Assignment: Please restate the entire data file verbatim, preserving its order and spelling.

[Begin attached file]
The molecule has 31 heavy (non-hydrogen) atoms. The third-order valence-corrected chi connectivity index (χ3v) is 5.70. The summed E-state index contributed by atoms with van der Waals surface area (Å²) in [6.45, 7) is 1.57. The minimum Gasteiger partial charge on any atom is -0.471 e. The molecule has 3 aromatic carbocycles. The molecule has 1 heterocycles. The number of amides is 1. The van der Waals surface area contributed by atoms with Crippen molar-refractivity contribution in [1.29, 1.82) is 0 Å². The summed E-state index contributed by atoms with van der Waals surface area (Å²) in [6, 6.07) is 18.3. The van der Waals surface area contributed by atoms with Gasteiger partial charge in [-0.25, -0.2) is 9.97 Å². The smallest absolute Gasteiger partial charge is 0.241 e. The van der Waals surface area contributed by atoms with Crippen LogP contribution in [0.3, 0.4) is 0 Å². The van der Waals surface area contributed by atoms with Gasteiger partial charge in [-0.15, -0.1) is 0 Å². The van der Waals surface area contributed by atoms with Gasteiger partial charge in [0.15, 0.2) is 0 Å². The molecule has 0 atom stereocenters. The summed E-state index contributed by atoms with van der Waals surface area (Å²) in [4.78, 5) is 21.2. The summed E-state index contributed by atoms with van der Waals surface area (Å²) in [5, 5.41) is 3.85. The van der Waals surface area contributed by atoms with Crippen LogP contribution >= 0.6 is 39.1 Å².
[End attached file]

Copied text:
The molecule has 31 heavy (non-hydrogen) atoms. The third-order valence-corrected chi connectivity index (χ3v) is 5.70. The summed E-state index contributed by atoms with van der Waals surface area (Å²) in [6.45, 7) is 1.57. The minimum Gasteiger partial charge on any atom is -0.471 e. The molecule has 3 aromatic carbocycles. The molecule has 1 heterocycles. The number of amides is 1. The van der Waals surface area contributed by atoms with Crippen molar-refractivity contribution in [1.29, 1.82) is 0 Å². The summed E-state index contributed by atoms with van der Waals surface area (Å²) in [6, 6.07) is 18.3. The van der Waals surface area contributed by atoms with Gasteiger partial charge in [-0.25, -0.2) is 9.97 Å². The smallest absolute Gasteiger partial charge is 0.241 e. The van der Waals surface area contributed by atoms with Crippen LogP contribution in [0.3, 0.4) is 0 Å². The van der Waals surface area contributed by atoms with Gasteiger partial charge in [-0.15, -0.1) is 0 Å². The van der Waals surface area contributed by atoms with Gasteiger partial charge in [0.15, 0.2) is 0 Å². The molecule has 0 atom stereocenters. The summed E-state index contributed by atoms with van der Waals surface area (Å²) in [4.78, 5) is 21.2. The summed E-state index contributed by atoms with van der Waals surface area (Å²) in [5, 5.41) is 3.85. The van der Waals surface area contributed by atoms with Crippen LogP contribution >= 0.6 is 39.1 Å².